Metals, Microorganisms
On the continental margins where the seafloor drops hundreds of meters below the water's surface low temperatures and high pressure lock methane inside ice crystals Called methane hydrates these crystals are a potential energy source ... - Read More

Single-cell genome sequencing gets better

cell, cell
Researchers led by bioengineers at the University of California San Diego have generated the most complete genome sequences from single E coli cells and individual neurons from the human brain The breakthrough comes from a ... - Read More

All aboard the nanotrain network: Tiny self-assembling transport networks, powered by nano-scale motors and controlled by DNA

Nano
Tiny self assembling transport networks powered by nano scale motors and controlled by DNA have been developed by scientists at Oxford University and Warwick University The system can construct its own network of tracks spanning ... - Read More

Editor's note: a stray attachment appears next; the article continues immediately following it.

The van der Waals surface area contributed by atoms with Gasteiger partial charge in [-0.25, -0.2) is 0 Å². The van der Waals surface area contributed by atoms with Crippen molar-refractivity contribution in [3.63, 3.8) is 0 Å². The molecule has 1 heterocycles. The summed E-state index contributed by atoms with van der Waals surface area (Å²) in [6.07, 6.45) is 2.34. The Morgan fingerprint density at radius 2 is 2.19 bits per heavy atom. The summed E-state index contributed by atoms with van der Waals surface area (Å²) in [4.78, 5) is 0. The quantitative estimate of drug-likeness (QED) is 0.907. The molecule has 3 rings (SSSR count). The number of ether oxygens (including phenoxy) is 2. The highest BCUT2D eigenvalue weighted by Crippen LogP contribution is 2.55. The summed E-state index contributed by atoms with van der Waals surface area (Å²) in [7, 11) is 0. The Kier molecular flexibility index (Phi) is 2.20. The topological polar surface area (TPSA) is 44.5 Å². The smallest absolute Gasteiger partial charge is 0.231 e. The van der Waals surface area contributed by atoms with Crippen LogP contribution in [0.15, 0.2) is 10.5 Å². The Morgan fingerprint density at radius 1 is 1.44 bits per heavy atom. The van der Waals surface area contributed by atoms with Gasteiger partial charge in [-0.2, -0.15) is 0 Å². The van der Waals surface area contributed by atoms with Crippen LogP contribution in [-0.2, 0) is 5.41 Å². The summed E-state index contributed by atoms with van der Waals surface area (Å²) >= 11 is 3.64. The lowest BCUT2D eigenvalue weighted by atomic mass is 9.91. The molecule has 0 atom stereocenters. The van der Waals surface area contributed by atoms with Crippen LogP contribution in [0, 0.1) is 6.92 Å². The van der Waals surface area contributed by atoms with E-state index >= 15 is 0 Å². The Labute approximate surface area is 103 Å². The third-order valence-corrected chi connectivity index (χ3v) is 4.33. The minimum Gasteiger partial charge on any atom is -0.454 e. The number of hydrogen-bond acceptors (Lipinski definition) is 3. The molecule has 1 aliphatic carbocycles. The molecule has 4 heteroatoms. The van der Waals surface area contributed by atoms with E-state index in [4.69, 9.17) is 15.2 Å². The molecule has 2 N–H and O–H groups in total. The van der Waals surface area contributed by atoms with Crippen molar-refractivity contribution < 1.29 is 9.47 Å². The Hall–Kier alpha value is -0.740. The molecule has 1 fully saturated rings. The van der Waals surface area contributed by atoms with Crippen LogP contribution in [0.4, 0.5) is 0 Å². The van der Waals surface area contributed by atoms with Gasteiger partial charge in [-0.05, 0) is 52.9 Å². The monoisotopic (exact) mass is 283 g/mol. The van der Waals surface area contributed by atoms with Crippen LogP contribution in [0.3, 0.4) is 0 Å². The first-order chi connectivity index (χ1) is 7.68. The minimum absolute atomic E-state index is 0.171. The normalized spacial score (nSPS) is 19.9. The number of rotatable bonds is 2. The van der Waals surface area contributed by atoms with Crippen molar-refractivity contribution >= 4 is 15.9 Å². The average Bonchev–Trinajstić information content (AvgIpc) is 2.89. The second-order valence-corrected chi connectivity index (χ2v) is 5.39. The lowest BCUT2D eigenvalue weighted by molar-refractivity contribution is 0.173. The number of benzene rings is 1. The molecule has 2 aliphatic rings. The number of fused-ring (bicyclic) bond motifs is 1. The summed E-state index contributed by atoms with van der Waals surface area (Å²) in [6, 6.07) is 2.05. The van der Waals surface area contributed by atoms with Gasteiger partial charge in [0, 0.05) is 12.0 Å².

Nanotech drug smugglers

Tiny capsules of carbon are invisible to the chemical gatekeeper that flushes potentially harmful substances out of our bodies' cells according to research published in the International Journal of Computational Biology and Drug Design The ... - Read More

Tricking algae's biological clock boosts production of drugs, biofuels

biological
Tricking algae's biological clock to remain in its daytime setting can dramatically boost the amount of valuable compounds that these simple marine plants can produce when they are grown in constant light That is the ... - Read More

Build-a-nanoparticle